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The meeting between two artists can represent an exchange of ideas and disciplines, as well as a sense of fellowship. Both are evinced in Heartmony, the second duo release from guitarist Hristo Vitchev and pianist Weber Iago; a collaborative follow up to 2009's The Secrets of an Angel on Vitchev's First Orbit Sounds label.
With an air that's reminiscent of guitarist Pat Metheny and pianist Lyle Mays' simpatico, the eleven tracks include Vitchev's "The Farewell Suite," music inspired by reflections on his personal life. With touches of melancholic beauty and striking adventurism, the suite imparts an expansive and rural-like quality that is analogous to observing a picturesque landscape.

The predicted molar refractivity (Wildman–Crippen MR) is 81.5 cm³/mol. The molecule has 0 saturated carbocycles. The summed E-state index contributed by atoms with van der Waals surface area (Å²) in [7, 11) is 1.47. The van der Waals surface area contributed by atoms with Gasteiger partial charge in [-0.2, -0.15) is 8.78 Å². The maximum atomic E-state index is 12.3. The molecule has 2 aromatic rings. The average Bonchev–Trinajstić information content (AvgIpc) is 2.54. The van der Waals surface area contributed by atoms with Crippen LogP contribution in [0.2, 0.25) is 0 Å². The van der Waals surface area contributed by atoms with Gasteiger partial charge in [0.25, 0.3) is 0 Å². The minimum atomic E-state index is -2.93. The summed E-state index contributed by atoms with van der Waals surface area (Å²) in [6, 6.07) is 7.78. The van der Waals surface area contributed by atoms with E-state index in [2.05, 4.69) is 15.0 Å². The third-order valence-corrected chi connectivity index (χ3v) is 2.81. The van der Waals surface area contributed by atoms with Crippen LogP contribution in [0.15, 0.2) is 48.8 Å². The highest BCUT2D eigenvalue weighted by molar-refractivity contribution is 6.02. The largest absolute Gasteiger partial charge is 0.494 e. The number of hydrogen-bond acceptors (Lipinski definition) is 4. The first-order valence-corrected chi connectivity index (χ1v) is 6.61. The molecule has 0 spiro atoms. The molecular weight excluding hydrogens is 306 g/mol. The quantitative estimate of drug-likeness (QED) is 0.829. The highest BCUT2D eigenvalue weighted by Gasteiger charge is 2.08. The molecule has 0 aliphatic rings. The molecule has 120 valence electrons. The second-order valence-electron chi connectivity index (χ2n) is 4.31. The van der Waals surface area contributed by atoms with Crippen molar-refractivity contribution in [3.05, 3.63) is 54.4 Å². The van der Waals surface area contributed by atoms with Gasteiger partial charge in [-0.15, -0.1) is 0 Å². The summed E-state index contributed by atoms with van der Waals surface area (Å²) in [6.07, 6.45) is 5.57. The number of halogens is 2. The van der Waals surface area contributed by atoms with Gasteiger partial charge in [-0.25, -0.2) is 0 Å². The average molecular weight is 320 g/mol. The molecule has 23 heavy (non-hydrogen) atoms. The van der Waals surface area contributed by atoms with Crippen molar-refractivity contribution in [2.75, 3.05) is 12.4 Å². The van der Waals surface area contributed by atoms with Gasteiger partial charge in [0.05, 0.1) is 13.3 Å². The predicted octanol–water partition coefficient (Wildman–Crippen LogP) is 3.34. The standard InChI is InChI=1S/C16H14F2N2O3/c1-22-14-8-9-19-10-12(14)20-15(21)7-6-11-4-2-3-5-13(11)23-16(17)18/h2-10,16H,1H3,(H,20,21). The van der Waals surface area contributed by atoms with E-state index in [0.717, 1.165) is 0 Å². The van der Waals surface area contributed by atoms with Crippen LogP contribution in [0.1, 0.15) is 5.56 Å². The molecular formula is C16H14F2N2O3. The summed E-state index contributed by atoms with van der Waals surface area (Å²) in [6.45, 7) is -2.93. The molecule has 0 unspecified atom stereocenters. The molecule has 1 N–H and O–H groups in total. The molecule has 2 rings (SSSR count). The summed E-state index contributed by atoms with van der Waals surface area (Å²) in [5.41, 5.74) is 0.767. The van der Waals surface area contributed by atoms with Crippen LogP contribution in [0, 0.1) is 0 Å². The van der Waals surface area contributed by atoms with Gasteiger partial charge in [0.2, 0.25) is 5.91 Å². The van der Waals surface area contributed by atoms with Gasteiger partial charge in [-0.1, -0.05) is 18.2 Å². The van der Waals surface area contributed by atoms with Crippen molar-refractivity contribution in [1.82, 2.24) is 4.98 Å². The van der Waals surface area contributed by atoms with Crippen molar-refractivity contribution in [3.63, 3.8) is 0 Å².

One of the suite's most memorable tracks is "The Imperative Expression," a meditative reflection that Vitchev states "as the idea that somehow life goes on and that we have to deal with and accept such changes." The track's persona comes to life in a quiet processionfirst with Iago's persistent chords, then by Vitchev's acoustic guitaras the two repeat and improvise over the melody. It is atmospheric, introspective, and the perfect prescription for a stressful day.
I love jazz because anything is possible; it has few rules and the best jazz breaks those ones. I prefer free improv because it doesn't really have any rules at all.
I was first exposed to jazz in my teens (in the late sixties).
The first jazz record I bought was Filles de Kilimanjaro by Miles Davis, shortly followed by Extrapolation by John McLaughlin.
My advice to new listeners is to listen as widely as possible and not to make snap judgments--stick with it.